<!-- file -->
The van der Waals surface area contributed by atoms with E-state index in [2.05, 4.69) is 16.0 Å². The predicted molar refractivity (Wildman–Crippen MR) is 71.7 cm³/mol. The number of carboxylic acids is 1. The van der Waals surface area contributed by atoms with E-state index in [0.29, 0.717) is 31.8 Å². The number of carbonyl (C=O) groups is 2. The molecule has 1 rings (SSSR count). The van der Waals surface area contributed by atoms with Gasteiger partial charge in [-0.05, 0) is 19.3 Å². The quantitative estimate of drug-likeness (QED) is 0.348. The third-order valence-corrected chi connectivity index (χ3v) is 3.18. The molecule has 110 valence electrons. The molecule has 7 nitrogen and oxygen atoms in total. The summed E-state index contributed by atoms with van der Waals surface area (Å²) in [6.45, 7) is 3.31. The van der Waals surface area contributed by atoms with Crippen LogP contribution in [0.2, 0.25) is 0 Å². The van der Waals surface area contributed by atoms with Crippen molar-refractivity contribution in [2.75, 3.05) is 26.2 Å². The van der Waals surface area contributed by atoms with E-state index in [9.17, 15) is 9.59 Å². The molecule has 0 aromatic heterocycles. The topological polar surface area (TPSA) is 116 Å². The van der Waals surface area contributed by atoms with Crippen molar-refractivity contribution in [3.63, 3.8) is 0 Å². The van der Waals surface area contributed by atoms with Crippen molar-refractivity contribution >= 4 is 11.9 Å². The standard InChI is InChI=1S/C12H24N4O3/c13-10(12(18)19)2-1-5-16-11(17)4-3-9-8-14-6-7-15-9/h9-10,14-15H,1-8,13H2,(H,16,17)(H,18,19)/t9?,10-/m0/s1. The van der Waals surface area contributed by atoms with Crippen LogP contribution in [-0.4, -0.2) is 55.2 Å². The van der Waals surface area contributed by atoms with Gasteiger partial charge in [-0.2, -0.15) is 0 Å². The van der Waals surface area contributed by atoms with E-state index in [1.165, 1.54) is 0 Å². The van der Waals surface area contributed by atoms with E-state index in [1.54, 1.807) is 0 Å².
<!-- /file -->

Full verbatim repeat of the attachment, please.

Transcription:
The van der Waals surface area contributed by atoms with E-state index in [2.05, 4.69) is 16.0 Å². The predicted molar refractivity (Wildman–Crippen MR) is 71.7 cm³/mol. The number of carboxylic acids is 1. The van der Waals surface area contributed by atoms with E-state index in [0.29, 0.717) is 31.8 Å². The number of carbonyl (C=O) groups is 2. The molecule has 1 rings (SSSR count). The van der Waals surface area contributed by atoms with Gasteiger partial charge in [-0.05, 0) is 19.3 Å². The quantitative estimate of drug-likeness (QED) is 0.348. The third-order valence-corrected chi connectivity index (χ3v) is 3.18. The molecule has 110 valence electrons. The molecule has 7 nitrogen and oxygen atoms in total. The summed E-state index contributed by atoms with van der Waals surface area (Å²) in [6.45, 7) is 3.31. The van der Waals surface area contributed by atoms with Crippen LogP contribution in [0.2, 0.25) is 0 Å². The van der Waals surface area contributed by atoms with Crippen molar-refractivity contribution in [2.75, 3.05) is 26.2 Å². The van der Waals surface area contributed by atoms with E-state index in [9.17, 15) is 9.59 Å². The molecule has 0 aromatic heterocycles. The topological polar surface area (TPSA) is 116 Å². The van der Waals surface area contributed by atoms with Crippen molar-refractivity contribution in [3.63, 3.8) is 0 Å². The van der Waals surface area contributed by atoms with Crippen molar-refractivity contribution >= 4 is 11.9 Å². The standard InChI is InChI=1S/C12H24N4O3/c13-10(12(18)19)2-1-5-16-11(17)4-3-9-8-14-6-7-15-9/h9-10,14-15H,1-8,13H2,(H,16,17)(H,18,19)/t9?,10-/m0/s1. The van der Waals surface area contributed by atoms with Crippen LogP contribution in [-0.4, -0.2) is 55.2 Å². The van der Waals surface area contributed by atoms with Gasteiger partial charge in [-0.2, -0.15) is 0 Å². The van der Waals surface area contributed by atoms with E-state index in [1.165, 1.54) is 0 Å². The van der Waals surface area contributed by atoms with E-state index in [1.54, 1.807) is 0 Å².